one green planet
one green planet

Cities worldwide are taking action to combat noncommunicable diseases (NCDs) and injuries by implementing policies that reduce exposure to risk factors. With more than half of the global population now living in urban settings, ensuring the health and well-being of residents in our world’s urban centers is crucial. This is why the Partnership for Healthy Cities was founded in 2017, a global network of 70 cities that work together to prevent NCDs and injuries. The Partnership is supported by Bloomberg Philanthropies, the World Health Organization (WHO), and Vital Strategies.

Source: Bloomberg Philanthropies/Youtube

The first-ever Partnership for Healthy Cities Summit was convened in London, where more than 50 major cities in the partnership discussed urgent public health concerns and best practices that save lives and create healthier cities. During the summit, five global cities were recognized for preventing NCDs and injuries: Montevideo, Uruguay, for food policy; Mexico City, Mexico, for road safety; Vancouver, Canada, for surveillance; Athens, Greece, for overdose prevention; and Bengaluru, India, for tobacco control.

The five cities were awarded a 2023 Partnership for Healthy Cities Award for positively impacting the health of their population and making sustainable and lasting strides toward NCD and injury prevention that can be replicated in other jurisdictions. Each winning city received $150,000 to further its work with the partnership.

1. Athens, Greece, was recognized for increasing access to the opioid overdose reversal agent, naloxone, at community-based organizations and among healthcare professionals. The city also started researching causes of death among people who inject drugs to understand the impact of the overdose crisis better.

2. Bengaluru, India, was recognized for its efforts in tobacco control, explicitly reducing smoking in public places and improving compliance with existing mandates on public smoking bans.

3. Mexico City, Mexico, was recognized for improving road safety and safe and active mobility by launching a bike path on a busy road that led to a 275% increase in cyclists; implementing a shared lane for cyclists and buses separate from cars; establishing loading and unloading areas; and optimizing design and management of roads close to schools.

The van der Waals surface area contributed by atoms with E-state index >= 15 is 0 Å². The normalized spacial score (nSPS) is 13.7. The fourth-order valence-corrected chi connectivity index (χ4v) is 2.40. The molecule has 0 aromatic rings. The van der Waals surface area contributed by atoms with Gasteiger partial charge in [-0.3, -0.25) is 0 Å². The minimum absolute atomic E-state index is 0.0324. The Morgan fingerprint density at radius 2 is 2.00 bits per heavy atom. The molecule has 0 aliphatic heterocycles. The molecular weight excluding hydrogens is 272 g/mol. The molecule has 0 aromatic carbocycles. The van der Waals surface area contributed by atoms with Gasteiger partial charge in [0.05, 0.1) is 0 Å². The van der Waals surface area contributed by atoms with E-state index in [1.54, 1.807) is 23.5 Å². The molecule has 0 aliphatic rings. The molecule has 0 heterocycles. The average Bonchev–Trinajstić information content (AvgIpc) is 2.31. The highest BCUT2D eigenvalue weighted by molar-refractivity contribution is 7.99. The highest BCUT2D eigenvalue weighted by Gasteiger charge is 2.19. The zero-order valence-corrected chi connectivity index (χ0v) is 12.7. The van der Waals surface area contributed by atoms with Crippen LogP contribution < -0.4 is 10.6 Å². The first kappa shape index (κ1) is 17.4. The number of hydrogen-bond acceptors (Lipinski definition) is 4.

4. Montevideo, Uruguay, was recognized for establishing nutritional standards for the preparation and sale of food in government agency offices and some public universities, focusing on sodium reduction policies and developing media campaigns and educational materials.

5. Vancouver, Canada, was recognized for making public health data more inclusive and accessible by launching an online public health data tool that tracks population health indicators and working with urban Indigenous communities to inform data management better.

Noncommunicable diseases and injuries are responsible for over 80% of all deaths globally. Mayors worldwide are increasingly uniting to confront this issue, and the Partnership for Healthy Cities will continue to Support their urgent and lifesaving work. “Cities are places where health can be produced or compromised,” said José Luis Castro, President, and CEO, of Vital Strategies. “We applaud the work of urban leaders around the globe in their efforts to create healthier, stronger, and more equitable cities.”

Public health is at risk of becoming less of a priority three years after the start of the COVID-19 pandemic. However, the Partnership for Healthy Cities Summit highlights best practices and proven interventions, which is especially important. As most of the global population continues to live in urban areas, we need to ensure that our cities promote and protect health rather than harm it.

As individuals, we can also take action by making conscious choices that Support a healthy and sustainable lifestyle. We can start by incorporating more plant-based foods into our diets, reducing our consumption of processed and junk foods, and engaging in physical activity daily. We can also advocate for public health policies that prioritize the health and well-being of our communities, such as increased access to healthy.

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